The big news on Wednesday was sports streaming service DAZN announcing a five-year, 11-fight deal worth at least $365 million with middleweight boxing champion Canelo Alvarez (50-1-2, 34 KOs), bringing the Mexican superstar off of pay-per-view and onto a monthly subscription platform that is available in the United States, Canada, Japan, Switzerland, Austria, Germany, and Italy. According to Ring Magazine, this is actually a 10-fight arrangement for $350 million, which mathematically suggests that the “one-off” December 15th bout vs. Rocky Fielding is a $15 million guarantee. Everything else averages out to $35 million, with potential for more money based on meeting subscriber goals set by DAZN.
Alvarez has been the top North American pay-per-view draw in boxing over the past several years. His last three fights — the two bouts vs. Gennady Golovkin and his catchweight vs. Julio Cesar Chavez Jr — all eclipsed one million buys. The move to DAZN represents the biggest shift yet in the pay-per-view landscape for boxing, but also for the UFC.
SiriusXM’s Luke Thomas addressed this topic on The Luke Thomas Show radio program on Wednesday, and highlighted that the UFC is essentially the only combat sports promotion in town still heavily committed to putting its top draws on PPV.
“The UFC still intends on doing 12 pay-per-views a year for the next five years,” Thomas said. “I find that impossible to believe. Maybe they’ll try it in 2019, they might even try it in 2020, but I just don’t see how this works. You’ve got the major stars of boxing moving away from that. It’s going to look weirder and weirder. The WWE Network is not in on that kind of thing anymore. Yes you can still buy pay-per-views if you want, but they don’t really promote it.
“What’s left is UFC doing it,” he added. “You can say ‘they don’t have to do the PPVs!’ Well right, but remember how the deal works. It’s 10 on ESPN or ESPN 2, 20 on ESPN+, but then 12 prelims that will also air on ESPN as well from those pay-per-views. How are you going to make that up if you can’t do that anymore? I think that deal is going to change over time. I don’t see how any way — in the way in which it was written, for four or five years of 12 pay-per-views every single year? That to me seems absolutely impossible, and people like Saul ‘Canelo’ Alvarez are driving a nail into that pay-per-view coffin.”
Canelo may be DAZN bound, but by no means is boxing’s pay-per-view model going away (at least not that quickly). Premier Boxing Champions has the ability to do PPV events produced by both FOX and Showtime, while Top Rank on ESPN could conceivably do PPV cards, although ESPN did none in 2018. There will only be two major US boxing PPV shows for the whole of this year, a stark contrast from the 10 PPVs in 2006.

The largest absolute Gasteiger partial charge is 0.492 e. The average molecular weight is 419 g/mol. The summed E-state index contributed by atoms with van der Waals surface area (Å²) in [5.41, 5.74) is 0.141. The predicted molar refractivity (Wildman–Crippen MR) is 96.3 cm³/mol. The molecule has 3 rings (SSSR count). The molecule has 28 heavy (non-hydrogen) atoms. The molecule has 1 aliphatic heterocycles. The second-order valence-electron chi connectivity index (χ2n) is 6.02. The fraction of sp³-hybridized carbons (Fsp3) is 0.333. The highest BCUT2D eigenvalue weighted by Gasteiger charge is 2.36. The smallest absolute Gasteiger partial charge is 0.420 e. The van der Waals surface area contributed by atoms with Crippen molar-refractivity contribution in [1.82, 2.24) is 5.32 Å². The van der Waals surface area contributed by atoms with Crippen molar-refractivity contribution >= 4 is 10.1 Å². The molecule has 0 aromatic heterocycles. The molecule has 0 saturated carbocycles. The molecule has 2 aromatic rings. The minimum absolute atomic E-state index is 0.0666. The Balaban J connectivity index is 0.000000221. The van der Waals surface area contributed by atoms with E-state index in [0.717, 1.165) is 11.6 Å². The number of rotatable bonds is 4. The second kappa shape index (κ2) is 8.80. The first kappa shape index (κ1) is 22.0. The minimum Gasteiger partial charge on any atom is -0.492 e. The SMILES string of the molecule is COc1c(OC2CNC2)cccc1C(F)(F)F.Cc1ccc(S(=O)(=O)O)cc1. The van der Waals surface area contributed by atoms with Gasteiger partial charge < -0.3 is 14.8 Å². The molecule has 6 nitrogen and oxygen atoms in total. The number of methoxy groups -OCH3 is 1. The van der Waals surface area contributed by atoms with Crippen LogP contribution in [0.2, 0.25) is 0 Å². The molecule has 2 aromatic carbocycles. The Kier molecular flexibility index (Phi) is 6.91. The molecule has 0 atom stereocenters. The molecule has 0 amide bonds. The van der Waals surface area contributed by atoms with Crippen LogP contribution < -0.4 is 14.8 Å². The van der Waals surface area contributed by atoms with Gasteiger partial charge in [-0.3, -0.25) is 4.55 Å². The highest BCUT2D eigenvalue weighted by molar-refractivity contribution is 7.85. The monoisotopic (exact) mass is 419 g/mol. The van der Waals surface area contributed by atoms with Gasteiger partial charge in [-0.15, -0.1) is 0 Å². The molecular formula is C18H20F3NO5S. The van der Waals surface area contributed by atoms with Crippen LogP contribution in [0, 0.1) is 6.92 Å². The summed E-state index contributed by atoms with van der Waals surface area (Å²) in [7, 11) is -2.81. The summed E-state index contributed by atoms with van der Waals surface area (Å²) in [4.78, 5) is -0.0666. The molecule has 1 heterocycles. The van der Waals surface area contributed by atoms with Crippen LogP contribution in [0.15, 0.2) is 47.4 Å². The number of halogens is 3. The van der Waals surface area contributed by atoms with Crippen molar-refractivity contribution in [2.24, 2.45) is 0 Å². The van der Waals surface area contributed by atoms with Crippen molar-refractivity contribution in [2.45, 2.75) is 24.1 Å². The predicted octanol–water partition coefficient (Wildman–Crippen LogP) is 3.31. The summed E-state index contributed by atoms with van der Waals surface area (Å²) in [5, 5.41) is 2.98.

What is clear is that the top stars and pound-for-pound boxers are no longer predominantly or even exclusively on North American pay-per-view. It seems as if the answer to the recurring question of who boxing’s next pay-per-view draws would be after Floyd Mayweather and Manny Pacquiao was simply to reduce the need for pay-per-view. It’ll most likely take truly major matchups — Terence Crawford vs. Errol Spence or Vasyl Lomachenko vs. Mikey Garcia, for example — to merit PPV worthiness.
Major boxing promotions such as Top Rank, PBC, Golden Boy, and Matchroom are aligning themselves with FOX, Showtime, ESPN, and DAZN, with combined rights fees well in excess of $300 million per year. Vasyl Lomachenko has never headlined a pay-per-view and his next bout is set for ESPN. Terence Crawford has fought on ESPN and ESPN+. PBC talent such as Errol Spence Jr and twin brothers Jermell and Jermall Charlo may alternate between FOX and Showtime. The likes of Anthony Joshua, Oleksandr Usyk, and Naoya Inoue can currently be seen on DAZN.
It was only four years ago that UFC president Dana White declared that boxing “will go away,” adding that “Once everything went to a pay model, boxing stopped giving you good fights for free. As soon as that model ended your market starts to shrink when you’re only on pay-per-view.” Now moving forward, the overwhelming majority of top fighters and many of the most important boxing matches are either on “free” cable television or a monthly subscription model. Compare that with the UFC, which may run more non-PPV events than they do PPV, but almost all of its championship bouts are on PPV, and that’s unlikely to change by running a dozen PPVs on an annual basis under the ESPN contract. That’s a decrease of just one PPV compared to recent years.
The UFC may not operate identically to boxing, but with Canelo and the rest of the Golden Boy Promotions roster now on DAZN, they are still riding the pay-per-view wave at a time when boxing and WWE are backing off. You have to wonder how much longer they’re willing to do so.